Windows 8 grows slow, XP just won't go
Microsoft was hit with a double whammy last month as it made scant progress in either boosting the usage share of Windows 8 or depressing the share of Windows XP, data published today showed.
According to Internet analytics company Net Applications, Windows 8 gained just over half a percentage point of usage share in April—virtually the same as the month before—but again fell further behind the pace set in 2007 by Windows Vista, the edition most see as Microsoft’s last dud.
Windows 8’s April share, including what Net Applications labeled as “touch” for Windows 8 and Windows RT—in other words, browsing from the “Modern” user interface (UI) rather than the mouse-and-keyboard UI of the traditional desktop—was 4.2 percent of all Windows PCs, up from March’s 3.6 percent.
Even with that increase, the gap between Windows 8’s and Vista’s adoption trajectories again widened.
By the end of its sixth month, Vista powered 5.8 percent of all Windows PCs, or 1.6 percentage points higher than Windows 8 at the same point in its post-release timeline. April’s difference between Vista and Windows 8 was several tenths of a point larger than the month before, and the biggest so far in Computerworld’s year-long tracking.
Windows 8’s performance was not the only bad news for Microsoft last month: Once again, Windows XP’s usage share resisted meaningful erosion, dropping by only half a percentage point.
XP’s elimination has become a top priority for Microsoft, as the 12-year-old OS faces a support retirement deadline of April 8, 2014, when the company will serve up XP’s final security update.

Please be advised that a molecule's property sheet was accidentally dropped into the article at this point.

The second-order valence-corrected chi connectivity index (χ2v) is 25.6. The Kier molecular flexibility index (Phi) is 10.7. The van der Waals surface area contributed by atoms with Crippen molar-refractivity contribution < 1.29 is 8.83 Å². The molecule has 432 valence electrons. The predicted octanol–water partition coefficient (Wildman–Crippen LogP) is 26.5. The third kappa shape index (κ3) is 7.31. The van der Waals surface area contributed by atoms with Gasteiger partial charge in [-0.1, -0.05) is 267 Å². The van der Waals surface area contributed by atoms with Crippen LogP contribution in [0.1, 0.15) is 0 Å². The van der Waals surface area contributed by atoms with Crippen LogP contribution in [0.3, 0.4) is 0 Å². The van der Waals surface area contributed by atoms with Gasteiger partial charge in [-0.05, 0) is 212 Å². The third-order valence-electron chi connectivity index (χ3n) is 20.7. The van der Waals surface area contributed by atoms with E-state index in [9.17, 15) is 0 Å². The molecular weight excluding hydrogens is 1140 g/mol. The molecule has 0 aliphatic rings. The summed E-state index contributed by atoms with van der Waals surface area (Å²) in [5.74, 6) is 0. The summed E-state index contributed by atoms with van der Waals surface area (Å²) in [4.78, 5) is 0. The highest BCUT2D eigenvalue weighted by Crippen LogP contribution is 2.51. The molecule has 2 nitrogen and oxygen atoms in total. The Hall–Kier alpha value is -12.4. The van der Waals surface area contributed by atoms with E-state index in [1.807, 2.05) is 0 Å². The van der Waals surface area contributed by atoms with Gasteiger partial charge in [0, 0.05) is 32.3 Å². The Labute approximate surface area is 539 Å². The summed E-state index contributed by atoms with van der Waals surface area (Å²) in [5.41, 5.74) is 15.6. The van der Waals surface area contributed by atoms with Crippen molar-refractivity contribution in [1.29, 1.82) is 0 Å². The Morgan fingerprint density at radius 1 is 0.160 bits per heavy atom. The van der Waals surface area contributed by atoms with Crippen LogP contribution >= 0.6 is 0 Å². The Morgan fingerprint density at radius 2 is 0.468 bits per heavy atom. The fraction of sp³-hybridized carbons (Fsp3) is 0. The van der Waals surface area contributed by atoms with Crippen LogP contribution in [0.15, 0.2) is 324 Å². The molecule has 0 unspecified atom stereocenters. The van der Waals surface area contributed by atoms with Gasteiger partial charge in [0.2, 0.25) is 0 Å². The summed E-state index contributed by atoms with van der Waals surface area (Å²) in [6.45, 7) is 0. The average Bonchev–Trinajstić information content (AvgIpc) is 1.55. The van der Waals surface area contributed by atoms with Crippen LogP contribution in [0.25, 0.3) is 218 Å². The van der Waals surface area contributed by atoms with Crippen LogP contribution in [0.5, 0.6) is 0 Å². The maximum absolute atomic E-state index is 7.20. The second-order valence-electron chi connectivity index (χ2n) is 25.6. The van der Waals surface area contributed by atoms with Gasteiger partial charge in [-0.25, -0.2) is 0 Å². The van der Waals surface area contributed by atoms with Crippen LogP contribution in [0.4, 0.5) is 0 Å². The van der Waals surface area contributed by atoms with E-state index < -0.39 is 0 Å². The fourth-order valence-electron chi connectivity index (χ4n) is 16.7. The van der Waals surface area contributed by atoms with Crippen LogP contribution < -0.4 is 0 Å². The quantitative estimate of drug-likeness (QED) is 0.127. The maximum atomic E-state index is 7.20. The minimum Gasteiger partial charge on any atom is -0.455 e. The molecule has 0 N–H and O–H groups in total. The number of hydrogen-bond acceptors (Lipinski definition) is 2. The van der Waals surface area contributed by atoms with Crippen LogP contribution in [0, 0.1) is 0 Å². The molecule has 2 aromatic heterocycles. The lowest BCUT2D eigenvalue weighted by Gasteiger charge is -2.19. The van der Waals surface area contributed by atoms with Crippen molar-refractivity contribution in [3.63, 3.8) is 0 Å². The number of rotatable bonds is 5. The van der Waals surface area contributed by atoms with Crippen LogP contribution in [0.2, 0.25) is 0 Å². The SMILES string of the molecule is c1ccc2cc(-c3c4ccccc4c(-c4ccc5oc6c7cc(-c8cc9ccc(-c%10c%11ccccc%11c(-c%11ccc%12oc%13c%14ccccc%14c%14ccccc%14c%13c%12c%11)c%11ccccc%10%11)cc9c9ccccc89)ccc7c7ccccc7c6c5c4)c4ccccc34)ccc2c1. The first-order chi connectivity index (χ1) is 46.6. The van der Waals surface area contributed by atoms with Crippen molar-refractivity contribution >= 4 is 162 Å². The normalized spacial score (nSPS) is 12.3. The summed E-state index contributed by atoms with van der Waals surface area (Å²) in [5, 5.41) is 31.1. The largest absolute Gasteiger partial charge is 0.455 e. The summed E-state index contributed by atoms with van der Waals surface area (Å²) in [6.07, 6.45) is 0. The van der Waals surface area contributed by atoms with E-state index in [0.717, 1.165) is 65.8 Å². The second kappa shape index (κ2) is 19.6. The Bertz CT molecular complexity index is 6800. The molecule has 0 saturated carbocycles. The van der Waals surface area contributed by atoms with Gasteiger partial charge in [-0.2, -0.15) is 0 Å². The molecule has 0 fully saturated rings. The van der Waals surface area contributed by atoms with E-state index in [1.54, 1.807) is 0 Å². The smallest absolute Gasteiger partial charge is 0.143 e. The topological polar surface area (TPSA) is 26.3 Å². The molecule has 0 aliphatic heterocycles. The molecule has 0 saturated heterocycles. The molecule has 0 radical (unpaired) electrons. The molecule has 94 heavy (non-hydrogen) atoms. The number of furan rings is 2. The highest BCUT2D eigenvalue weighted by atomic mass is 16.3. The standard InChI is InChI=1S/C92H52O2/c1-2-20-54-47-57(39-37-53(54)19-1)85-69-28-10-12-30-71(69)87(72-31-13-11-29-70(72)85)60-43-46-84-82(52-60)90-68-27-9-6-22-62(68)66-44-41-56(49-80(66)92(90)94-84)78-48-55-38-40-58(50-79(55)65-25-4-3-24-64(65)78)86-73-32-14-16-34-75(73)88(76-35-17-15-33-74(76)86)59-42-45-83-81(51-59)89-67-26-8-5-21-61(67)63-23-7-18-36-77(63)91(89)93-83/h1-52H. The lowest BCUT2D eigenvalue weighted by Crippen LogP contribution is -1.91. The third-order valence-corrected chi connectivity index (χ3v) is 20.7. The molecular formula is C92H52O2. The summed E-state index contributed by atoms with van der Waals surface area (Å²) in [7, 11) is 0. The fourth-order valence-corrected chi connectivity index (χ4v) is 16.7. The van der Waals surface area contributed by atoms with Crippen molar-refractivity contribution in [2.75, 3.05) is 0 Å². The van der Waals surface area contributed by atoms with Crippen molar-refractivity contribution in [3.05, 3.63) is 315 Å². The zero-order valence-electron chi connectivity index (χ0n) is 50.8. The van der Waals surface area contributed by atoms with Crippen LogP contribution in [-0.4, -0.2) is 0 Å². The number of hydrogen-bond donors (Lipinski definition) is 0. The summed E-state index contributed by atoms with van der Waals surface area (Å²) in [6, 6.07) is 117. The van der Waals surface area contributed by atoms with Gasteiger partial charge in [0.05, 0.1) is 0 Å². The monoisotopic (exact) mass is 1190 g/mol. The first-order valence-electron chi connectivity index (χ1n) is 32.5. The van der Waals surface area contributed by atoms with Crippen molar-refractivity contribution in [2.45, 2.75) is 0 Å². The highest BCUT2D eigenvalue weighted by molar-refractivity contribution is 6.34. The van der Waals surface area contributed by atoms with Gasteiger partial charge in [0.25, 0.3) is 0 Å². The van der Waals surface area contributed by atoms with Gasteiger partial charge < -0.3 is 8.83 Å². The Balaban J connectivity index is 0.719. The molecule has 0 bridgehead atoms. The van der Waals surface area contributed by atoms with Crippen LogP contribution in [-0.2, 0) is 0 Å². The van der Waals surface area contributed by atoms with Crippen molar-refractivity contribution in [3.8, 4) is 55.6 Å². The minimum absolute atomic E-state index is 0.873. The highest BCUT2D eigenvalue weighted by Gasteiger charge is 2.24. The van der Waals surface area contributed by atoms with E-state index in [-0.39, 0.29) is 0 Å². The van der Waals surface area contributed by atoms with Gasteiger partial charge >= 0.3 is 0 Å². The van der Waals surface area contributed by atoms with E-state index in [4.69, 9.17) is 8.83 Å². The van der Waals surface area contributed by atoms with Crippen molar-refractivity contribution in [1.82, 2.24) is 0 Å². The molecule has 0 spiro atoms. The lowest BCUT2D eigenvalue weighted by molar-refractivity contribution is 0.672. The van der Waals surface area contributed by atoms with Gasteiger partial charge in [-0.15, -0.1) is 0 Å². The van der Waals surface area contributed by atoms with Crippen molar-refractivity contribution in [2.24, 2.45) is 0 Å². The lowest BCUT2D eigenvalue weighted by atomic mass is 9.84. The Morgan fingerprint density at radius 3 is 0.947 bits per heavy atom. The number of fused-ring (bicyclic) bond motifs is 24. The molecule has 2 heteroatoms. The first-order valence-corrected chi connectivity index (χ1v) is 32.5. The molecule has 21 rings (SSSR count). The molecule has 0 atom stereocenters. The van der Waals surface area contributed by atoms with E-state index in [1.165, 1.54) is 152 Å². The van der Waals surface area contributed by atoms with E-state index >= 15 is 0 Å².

In April, Windows XP accounted for 41.7 percent of all Windows systems worldwide, down from 42.2 percent the month prior, Net Applications said.
Projections of Windows XP’s remaining share in April 2014 did not change. Based on its average monthly loss over the past year, XP will power 30.5 percent of all Windows PCs when the retirement deadline arrives.
Net Applications also reported on usage shares for Windows 7 and Vista.
The former remained flat at 48.7 percent of all Windows PCs, again illustrating that it hasn’t been affected by the launch of Windows 8. In fact, most experts believe that Windows 7 will continue to gain share as enterprises abandon XP for it rather than the more radical Windows 8.
Vista slipped slightly in April, but still accounted for more than 5 percent of all Windows’ editions.
Net Applications measures operating system usage by tracking unique visitors to some 40,000 websites operated by its customers.